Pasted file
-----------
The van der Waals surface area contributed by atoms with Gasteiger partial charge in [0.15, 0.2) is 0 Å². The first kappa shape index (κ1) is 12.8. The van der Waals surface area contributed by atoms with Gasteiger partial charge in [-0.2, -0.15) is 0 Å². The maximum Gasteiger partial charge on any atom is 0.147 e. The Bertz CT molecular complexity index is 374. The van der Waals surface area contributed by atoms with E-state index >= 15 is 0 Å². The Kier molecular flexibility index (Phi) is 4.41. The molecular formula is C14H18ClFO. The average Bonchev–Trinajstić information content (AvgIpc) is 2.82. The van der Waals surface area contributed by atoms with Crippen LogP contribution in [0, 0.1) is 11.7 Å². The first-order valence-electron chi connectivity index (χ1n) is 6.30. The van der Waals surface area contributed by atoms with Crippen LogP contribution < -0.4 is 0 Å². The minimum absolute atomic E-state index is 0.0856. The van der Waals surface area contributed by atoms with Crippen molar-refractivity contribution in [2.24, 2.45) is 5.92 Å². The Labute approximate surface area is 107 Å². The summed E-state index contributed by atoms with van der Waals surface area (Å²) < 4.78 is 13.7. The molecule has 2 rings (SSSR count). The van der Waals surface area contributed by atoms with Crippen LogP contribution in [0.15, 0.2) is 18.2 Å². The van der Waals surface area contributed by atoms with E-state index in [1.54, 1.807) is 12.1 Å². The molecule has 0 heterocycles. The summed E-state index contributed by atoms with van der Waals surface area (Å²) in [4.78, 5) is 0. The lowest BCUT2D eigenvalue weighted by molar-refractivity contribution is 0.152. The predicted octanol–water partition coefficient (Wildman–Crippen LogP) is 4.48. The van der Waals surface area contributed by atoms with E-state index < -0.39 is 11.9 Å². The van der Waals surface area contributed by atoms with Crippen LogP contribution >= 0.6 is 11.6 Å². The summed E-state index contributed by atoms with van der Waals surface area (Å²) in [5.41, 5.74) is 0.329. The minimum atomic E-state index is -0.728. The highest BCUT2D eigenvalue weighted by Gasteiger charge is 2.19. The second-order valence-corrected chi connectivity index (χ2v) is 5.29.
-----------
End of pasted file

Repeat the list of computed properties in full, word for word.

The van der Waals surface area contributed by atoms with Gasteiger partial charge in [0.15, 0.2) is 0 Å². The first kappa shape index (κ1) is 12.8. The van der Waals surface area contributed by atoms with Gasteiger partial charge in [-0.2, -0.15) is 0 Å². The maximum Gasteiger partial charge on any atom is 0.147 e. The Bertz CT molecular complexity index is 374. The van der Waals surface area contributed by atoms with E-state index >= 15 is 0 Å². The Kier molecular flexibility index (Phi) is 4.41. The molecular formula is C14H18ClFO. The average Bonchev–Trinajstić information content (AvgIpc) is 2.82. The van der Waals surface area contributed by atoms with Crippen LogP contribution in [0, 0.1) is 11.7 Å². The first-order valence-electron chi connectivity index (χ1n) is 6.30. The van der Waals surface area contributed by atoms with Crippen LogP contribution < -0.4 is 0 Å². The minimum absolute atomic E-state index is 0.0856. The van der Waals surface area contributed by atoms with Crippen molar-refractivity contribution in [2.24, 2.45) is 5.92 Å². The Labute approximate surface area is 107 Å². The summed E-state index contributed by atoms with van der Waals surface area (Å²) < 4.78 is 13.7. The molecule has 2 rings (SSSR count). The van der Waals surface area contributed by atoms with Crippen LogP contribution in [0.15, 0.2) is 18.2 Å². The van der Waals surface area contributed by atoms with E-state index in [1.54, 1.807) is 12.1 Å². The molecule has 0 heterocycles. The summed E-state index contributed by atoms with van der Waals surface area (Å²) in [4.78, 5) is 0. The lowest BCUT2D eigenvalue weighted by molar-refractivity contribution is 0.152. The predicted octanol–water partition coefficient (Wildman–Crippen LogP) is 4.48. The van der Waals surface area contributed by atoms with E-state index < -0.39 is 11.9 Å². The van der Waals surface area contributed by atoms with Crippen LogP contribution >= 0.6 is 11.6 Å². The summed E-state index contributed by atoms with van der Waals surface area (Å²) in [5.41, 5.74) is 0.329. The minimum atomic E-state index is -0.728. The highest BCUT2D eigenvalue weighted by Gasteiger charge is 2.19. The second-order valence-corrected chi connectivity index (χ2v) is 5.29.